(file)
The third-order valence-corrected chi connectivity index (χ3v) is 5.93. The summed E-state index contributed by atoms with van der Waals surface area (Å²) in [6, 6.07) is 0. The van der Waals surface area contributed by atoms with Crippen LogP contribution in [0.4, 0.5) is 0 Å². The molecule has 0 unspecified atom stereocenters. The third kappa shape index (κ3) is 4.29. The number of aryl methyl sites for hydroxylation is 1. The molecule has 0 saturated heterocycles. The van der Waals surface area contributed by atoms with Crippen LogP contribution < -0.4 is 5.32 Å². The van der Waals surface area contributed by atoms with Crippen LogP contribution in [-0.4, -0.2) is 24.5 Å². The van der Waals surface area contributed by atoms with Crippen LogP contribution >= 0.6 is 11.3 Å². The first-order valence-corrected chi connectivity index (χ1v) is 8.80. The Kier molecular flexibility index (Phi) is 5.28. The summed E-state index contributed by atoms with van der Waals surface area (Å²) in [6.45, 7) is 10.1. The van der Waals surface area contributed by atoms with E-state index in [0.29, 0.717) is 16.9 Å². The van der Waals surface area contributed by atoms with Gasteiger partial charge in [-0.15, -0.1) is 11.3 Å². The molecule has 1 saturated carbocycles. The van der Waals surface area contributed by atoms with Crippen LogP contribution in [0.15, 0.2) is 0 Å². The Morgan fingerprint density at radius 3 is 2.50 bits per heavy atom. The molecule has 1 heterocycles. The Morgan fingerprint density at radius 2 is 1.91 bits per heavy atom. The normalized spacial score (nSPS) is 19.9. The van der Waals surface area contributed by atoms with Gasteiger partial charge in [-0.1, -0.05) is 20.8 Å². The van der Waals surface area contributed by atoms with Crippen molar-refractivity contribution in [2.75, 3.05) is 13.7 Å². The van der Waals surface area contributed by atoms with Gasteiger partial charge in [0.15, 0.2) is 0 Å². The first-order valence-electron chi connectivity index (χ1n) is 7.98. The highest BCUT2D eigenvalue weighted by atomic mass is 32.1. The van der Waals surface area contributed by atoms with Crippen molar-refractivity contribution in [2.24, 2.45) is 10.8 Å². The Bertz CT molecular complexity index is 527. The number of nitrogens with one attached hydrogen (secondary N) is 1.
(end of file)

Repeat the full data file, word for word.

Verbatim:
The third-order valence-corrected chi connectivity index (χ3v) is 5.93. The summed E-state index contributed by atoms with van der Waals surface area (Å²) in [6, 6.07) is 0. The van der Waals surface area contributed by atoms with Crippen LogP contribution in [0.4, 0.5) is 0 Å². The molecule has 0 unspecified atom stereocenters. The third kappa shape index (κ3) is 4.29. The number of aryl methyl sites for hydroxylation is 1. The molecule has 0 saturated heterocycles. The van der Waals surface area contributed by atoms with Crippen LogP contribution < -0.4 is 5.32 Å². The van der Waals surface area contributed by atoms with Crippen LogP contribution in [-0.4, -0.2) is 24.5 Å². The van der Waals surface area contributed by atoms with Crippen LogP contribution >= 0.6 is 11.3 Å². The first-order valence-corrected chi connectivity index (χ1v) is 8.80. The Kier molecular flexibility index (Phi) is 5.28. The summed E-state index contributed by atoms with van der Waals surface area (Å²) in [6.45, 7) is 10.1. The van der Waals surface area contributed by atoms with E-state index in [0.29, 0.717) is 16.9 Å². The van der Waals surface area contributed by atoms with Gasteiger partial charge in [-0.15, -0.1) is 11.3 Å². The molecule has 1 saturated carbocycles. The van der Waals surface area contributed by atoms with Crippen LogP contribution in [0.15, 0.2) is 0 Å². The Morgan fingerprint density at radius 3 is 2.50 bits per heavy atom. The molecule has 1 heterocycles. The Morgan fingerprint density at radius 2 is 1.91 bits per heavy atom. The normalized spacial score (nSPS) is 19.9. The van der Waals surface area contributed by atoms with Gasteiger partial charge in [-0.1, -0.05) is 20.8 Å². The van der Waals surface area contributed by atoms with Crippen molar-refractivity contribution in [2.75, 3.05) is 13.7 Å². The van der Waals surface area contributed by atoms with Gasteiger partial charge in [0.15, 0.2) is 0 Å². The first-order valence-electron chi connectivity index (χ1n) is 7.98. The highest BCUT2D eigenvalue weighted by atomic mass is 32.1. The van der Waals surface area contributed by atoms with Crippen molar-refractivity contribution in [2.24, 2.45) is 10.8 Å². The Bertz CT molecular complexity index is 527. The number of nitrogens with one attached hydrogen (secondary N) is 1.